In our last post we looked at the centrality of the Creator/creature distinction to Christian theology, and to our apologetic. With this post, I’d like to look at the importance of it in regards to objections offered and our response to them. These objections can come in a variety of forms – the so-called problem of evil, the supposed “evil god” objections, objections to Scriptural tenets, or what have you. At bottom, however, I’d advance the theory that they all boil down to a denial of God’s transcendence. Why do I say this?
At bottom, every objection that is offered posits that something is wrong with God Himself, His word, or His precepts; wrong logically, wrong morally, or wrong in some other fashion. What does this assume, however? It assumes that God is subject to these criticisms – that there is an authority which binds Him, somehow, to whatever conception these objectors have of Him or His works. Now, it must be said that God is indeed immanent – He is near, and accessible to us. On the other hand, we must also account for the fact that He transcends us, and is unapproachable. Van Til’s use of analogy is incredibly useful in that it explains how these two are quite paradoxical, yet not contradictory. In analogy, we have indirect comparison – God is like, but also unlike. Near, but also far. What this revolves around is the means of His immanence, and the ontological necessity of His transcendence. To break that down, let’s look at the two, so that it might become more clear what is meant.
In Christ, we have Immanuel – God with us. The coming of Christ is the turning point of history. All prior to His coming looked forward to that coming, while all after His coming looked back to it. In Christ we have forgiveness of sins, He is our mediator before the Father, and sends us the Helper to sanctify us. On the other hand, while He did walk among us, and was one of us – He was also God who took on flesh. He is the God-man. While He took on flesh, Chalcedon is quite insistent on something; that He is “to be acknowledged in two natures, inconfusedly, unchangeably, indivisibly, inseparably; the distinction of natures being by no means taken away by the union, but rather the property of each nature being preserved, and concurring in one Person…” Note that there is no confusion between the natures. There is a distinction between the natures. Yet, they are in hypostatic union – unchangeably, indivisbly, and inseparably.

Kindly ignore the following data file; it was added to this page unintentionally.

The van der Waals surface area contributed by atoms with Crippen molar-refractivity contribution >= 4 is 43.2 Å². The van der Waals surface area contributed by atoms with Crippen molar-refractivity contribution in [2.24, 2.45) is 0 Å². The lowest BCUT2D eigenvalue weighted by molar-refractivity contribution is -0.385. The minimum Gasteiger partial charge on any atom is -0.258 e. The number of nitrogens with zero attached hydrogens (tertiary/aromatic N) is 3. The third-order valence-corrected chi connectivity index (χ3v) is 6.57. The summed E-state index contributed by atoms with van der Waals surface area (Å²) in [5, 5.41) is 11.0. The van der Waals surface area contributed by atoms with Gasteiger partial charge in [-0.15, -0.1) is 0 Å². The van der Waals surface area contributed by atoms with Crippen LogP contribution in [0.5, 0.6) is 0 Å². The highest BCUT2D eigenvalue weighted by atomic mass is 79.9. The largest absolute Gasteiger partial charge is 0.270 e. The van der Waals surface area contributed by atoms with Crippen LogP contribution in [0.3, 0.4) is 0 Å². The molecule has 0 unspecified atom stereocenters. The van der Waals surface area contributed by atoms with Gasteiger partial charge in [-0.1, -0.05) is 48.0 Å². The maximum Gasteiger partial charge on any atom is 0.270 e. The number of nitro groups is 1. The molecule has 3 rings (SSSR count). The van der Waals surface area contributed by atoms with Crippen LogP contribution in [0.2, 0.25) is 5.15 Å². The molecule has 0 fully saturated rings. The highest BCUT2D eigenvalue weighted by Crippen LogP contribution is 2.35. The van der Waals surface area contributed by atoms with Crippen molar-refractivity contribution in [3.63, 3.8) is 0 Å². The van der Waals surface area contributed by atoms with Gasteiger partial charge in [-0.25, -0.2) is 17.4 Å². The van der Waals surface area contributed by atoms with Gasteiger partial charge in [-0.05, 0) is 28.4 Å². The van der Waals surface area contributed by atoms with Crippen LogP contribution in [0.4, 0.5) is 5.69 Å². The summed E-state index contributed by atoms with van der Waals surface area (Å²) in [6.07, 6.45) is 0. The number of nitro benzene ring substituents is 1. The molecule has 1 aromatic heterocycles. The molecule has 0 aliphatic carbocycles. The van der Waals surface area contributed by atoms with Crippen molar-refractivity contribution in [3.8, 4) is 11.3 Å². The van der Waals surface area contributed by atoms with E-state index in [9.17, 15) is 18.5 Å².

In Christ Himself, as Mediator, we have the immanence of God wedded exquisitely to His transcendence. Yet, when it comes to objections, they all seem to assume that God can be “indicted” for “crimes against humanity” or somesuch. As Lewis puts it; “[t]he ancient man approached God (or even the gods) as the accused person approaches his judge. For the modern man, the roles are quite reversed. He is the judge: God is in the dock. He is quite a kindly judge; if God should have a reasonable defense for being the god who permits war, poverty, and disease, he is ready to listen to it. The trial may even end in God’s acquittal. But the important thing is that man is on the bench and God is in the dock.” It’s always the case that the unbeliever thinks that they have some standard of morality that God can be held accountable to – and that God’s actions are somehow culpable by these standards. What does this assume? It at least assumes that they and God are on the same level. In point of fact, however, it assumes that they are superior to God. What is not explained by these objectors is how the transcendent God – the one who created both the world they live in and the mind they are using to indict Him, is accountable to them in the first place. It is merely assumed, and their central place in the universe asserted confidently. Why on earth should we let them make this grandiose claim? There is no reason to allow them the conceit that they can “bring God up on charges”, let alone the baffling insistence that these so-called charges are just!
Think about this for a moment, as an example. The so-called problem of evil revolves entirely upon you acquiescing the legitimacy of it’s claim that God is “liable” for evil. The “horns” of the dilemma only exist if you grant that their worldview is true. What reason do we have to do so? Christian theology has a well-developed doctrine of God, of sin, of the Fall, and of Redemption. These doctrines, taken together, give a completely different account for evil than does the objector’s worldview. On what basis should we accept an objection as valid which comes from a worldview which does not account for these matters in any coherent fashion? In this example, we see how very important it is to have a proper focus on the distinction between Creator and creature. It’s far too easy to fall into the trap of granting legitimacy to positions that have none of themselves. Most (if not all) objections to Christianity persist simply because we don’t treat them as they deserve – and it is Christians who have allowed them to persist as “claimants” when they are doing nothing but borrowing from the legitimacy of Christianity for that claim.
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